One Authorizer in Ohio: Doing the Right Thing

One Authorizer in Ohio: Doing the Right Thing

StorySuite1_RGBHere are edited excerpts of our Story Suite conversation with Mark Michael, Director of the Ohio School Sponsorship Program for the Ohio Department of Education. Mark participated in NACSA’s Leaders Program during 2013.

Leadership Is…Knowing When to Ask for Help

NACSA: You are a graduate, almost a year out of [NACSA’s] Leaders Program. What do you think you have now as an authorizer? Whether it’s perspective or a certain tool in your toolbox, what do you have now on the backend of Leaders that you didn’t have going into it?

Mark: You know, I guess it’s a lot of knowing what I didn’t know. Knowing what you don’t know and then where to go to get the answers and the help you need to fill that gap is huge. And so, now I’ve met a whole network of people that have done the same thing that I’ve done, have gone through similar things, and already have a wealth of information to pass along or perspectives that are useful to draw from, that I didn’t have.

I was just creating our program from scratch according to what Ohio law said, but there was this whole wealth of professional experience out there that now I know it’s there. If I’m running into a problem, I’m going to send a group email first of all to the [NACSA Leaders Program] cohort and say, “Has anybody experienced this? Do you have documents that can help or perspectives?” And you get 10 responses right away, and it’s been great. So that’s what I didn’t have in the beginning, and that’s what I really think is so valuable right now.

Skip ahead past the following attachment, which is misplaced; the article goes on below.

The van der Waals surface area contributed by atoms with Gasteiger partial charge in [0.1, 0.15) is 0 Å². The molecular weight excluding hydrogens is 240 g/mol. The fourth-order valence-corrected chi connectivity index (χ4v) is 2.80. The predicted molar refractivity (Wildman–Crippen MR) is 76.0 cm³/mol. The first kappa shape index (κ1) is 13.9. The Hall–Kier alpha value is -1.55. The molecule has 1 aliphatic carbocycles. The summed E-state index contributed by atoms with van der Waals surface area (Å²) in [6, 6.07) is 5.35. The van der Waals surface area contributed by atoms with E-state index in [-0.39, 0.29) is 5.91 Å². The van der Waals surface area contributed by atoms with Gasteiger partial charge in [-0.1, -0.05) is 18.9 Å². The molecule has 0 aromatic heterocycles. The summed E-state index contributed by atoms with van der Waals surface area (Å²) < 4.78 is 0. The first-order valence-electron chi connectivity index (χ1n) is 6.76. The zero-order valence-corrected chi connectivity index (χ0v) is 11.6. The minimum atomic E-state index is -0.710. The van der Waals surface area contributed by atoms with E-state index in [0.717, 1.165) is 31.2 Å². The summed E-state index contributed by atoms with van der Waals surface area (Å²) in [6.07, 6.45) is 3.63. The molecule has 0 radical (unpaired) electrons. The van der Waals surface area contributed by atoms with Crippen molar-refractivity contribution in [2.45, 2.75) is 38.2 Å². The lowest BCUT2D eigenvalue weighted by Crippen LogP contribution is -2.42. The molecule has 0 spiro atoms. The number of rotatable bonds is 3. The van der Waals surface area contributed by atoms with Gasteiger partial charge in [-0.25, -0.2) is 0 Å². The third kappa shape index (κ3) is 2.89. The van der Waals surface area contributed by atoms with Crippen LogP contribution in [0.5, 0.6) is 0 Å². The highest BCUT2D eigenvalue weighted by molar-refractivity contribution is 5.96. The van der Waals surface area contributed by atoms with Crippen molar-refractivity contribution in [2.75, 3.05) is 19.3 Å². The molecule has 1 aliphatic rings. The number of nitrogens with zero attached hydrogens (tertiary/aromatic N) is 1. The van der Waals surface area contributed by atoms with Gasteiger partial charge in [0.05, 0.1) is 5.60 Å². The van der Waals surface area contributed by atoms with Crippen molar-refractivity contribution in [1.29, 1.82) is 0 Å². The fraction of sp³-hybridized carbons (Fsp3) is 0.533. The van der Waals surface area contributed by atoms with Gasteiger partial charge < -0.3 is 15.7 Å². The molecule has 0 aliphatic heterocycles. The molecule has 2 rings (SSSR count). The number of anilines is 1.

NACSA: Will you really get 10 responses?

Mark: Pretty much everyone. We had 11 people in the cohort. Pretty much everyone will weigh in. We have a pretty close group and we all liked each other a lot, still do. Just walking in yesterday [to NACSA’s Leadership Conference], [I] saw people right away. It’s just like we pick right up where we left off and it’s real nice…

[In Ohio] we have 501(c)(3) nonprofit authorizers, district authorizers. Our former county boards of education are now called educational service centers. Some of them authorize. One of our best authorizers is an education service center. So they’re dealing with the same atmosphere, with the media scrutiny, the same pressures. [We’re] dealing with the same sets of laws, not my own laws of fabrication, but the same set of charter laws.